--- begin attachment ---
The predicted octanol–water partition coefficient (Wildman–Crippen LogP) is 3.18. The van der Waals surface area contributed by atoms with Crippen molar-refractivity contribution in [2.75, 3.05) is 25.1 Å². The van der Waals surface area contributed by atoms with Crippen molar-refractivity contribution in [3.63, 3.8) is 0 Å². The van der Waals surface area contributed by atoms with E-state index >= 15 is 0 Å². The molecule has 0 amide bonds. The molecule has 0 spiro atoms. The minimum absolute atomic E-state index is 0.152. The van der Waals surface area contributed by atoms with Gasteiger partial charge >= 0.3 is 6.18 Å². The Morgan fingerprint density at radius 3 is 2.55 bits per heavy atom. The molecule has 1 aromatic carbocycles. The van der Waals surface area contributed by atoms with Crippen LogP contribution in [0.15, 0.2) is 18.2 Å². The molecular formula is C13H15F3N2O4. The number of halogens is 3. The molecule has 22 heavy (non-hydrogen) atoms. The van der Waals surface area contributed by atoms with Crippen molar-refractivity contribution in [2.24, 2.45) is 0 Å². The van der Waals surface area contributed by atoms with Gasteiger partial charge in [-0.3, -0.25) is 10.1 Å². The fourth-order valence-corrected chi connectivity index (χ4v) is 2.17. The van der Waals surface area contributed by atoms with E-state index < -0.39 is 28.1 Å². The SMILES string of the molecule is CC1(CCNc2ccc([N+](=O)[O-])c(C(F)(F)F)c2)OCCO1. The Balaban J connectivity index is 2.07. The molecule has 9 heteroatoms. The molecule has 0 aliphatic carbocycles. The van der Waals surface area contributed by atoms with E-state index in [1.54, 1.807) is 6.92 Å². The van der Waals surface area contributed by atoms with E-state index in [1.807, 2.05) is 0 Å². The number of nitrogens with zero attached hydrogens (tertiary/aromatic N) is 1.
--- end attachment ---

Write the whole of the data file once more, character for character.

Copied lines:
The predicted octanol–water partition coefficient (Wildman–Crippen LogP) is 3.18. The van der Waals surface area contributed by atoms with Crippen molar-refractivity contribution in [2.75, 3.05) is 25.1 Å². The van der Waals surface area contributed by atoms with Crippen molar-refractivity contribution in [3.63, 3.8) is 0 Å². The van der Waals surface area contributed by atoms with E-state index >= 15 is 0 Å². The molecule has 0 amide bonds. The molecule has 0 spiro atoms. The minimum absolute atomic E-state index is 0.152. The van der Waals surface area contributed by atoms with Gasteiger partial charge >= 0.3 is 6.18 Å². The Morgan fingerprint density at radius 3 is 2.55 bits per heavy atom. The molecule has 1 aromatic carbocycles. The van der Waals surface area contributed by atoms with Crippen LogP contribution in [0.15, 0.2) is 18.2 Å². The molecular formula is C13H15F3N2O4. The number of halogens is 3. The molecule has 22 heavy (non-hydrogen) atoms. The van der Waals surface area contributed by atoms with Crippen molar-refractivity contribution in [2.24, 2.45) is 0 Å². The van der Waals surface area contributed by atoms with Gasteiger partial charge in [-0.3, -0.25) is 10.1 Å². The fourth-order valence-corrected chi connectivity index (χ4v) is 2.17. The van der Waals surface area contributed by atoms with E-state index < -0.39 is 28.1 Å². The SMILES string of the molecule is CC1(CCNc2ccc([N+](=O)[O-])c(C(F)(F)F)c2)OCCO1. The Balaban J connectivity index is 2.07. The molecule has 9 heteroatoms. The molecule has 0 aliphatic carbocycles. The van der Waals surface area contributed by atoms with E-state index in [1.54, 1.807) is 6.92 Å². The van der Waals surface area contributed by atoms with E-state index in [1.807, 2.05) is 0 Å². The number of nitrogens with zero attached hydrogens (tertiary/aromatic N) is 1.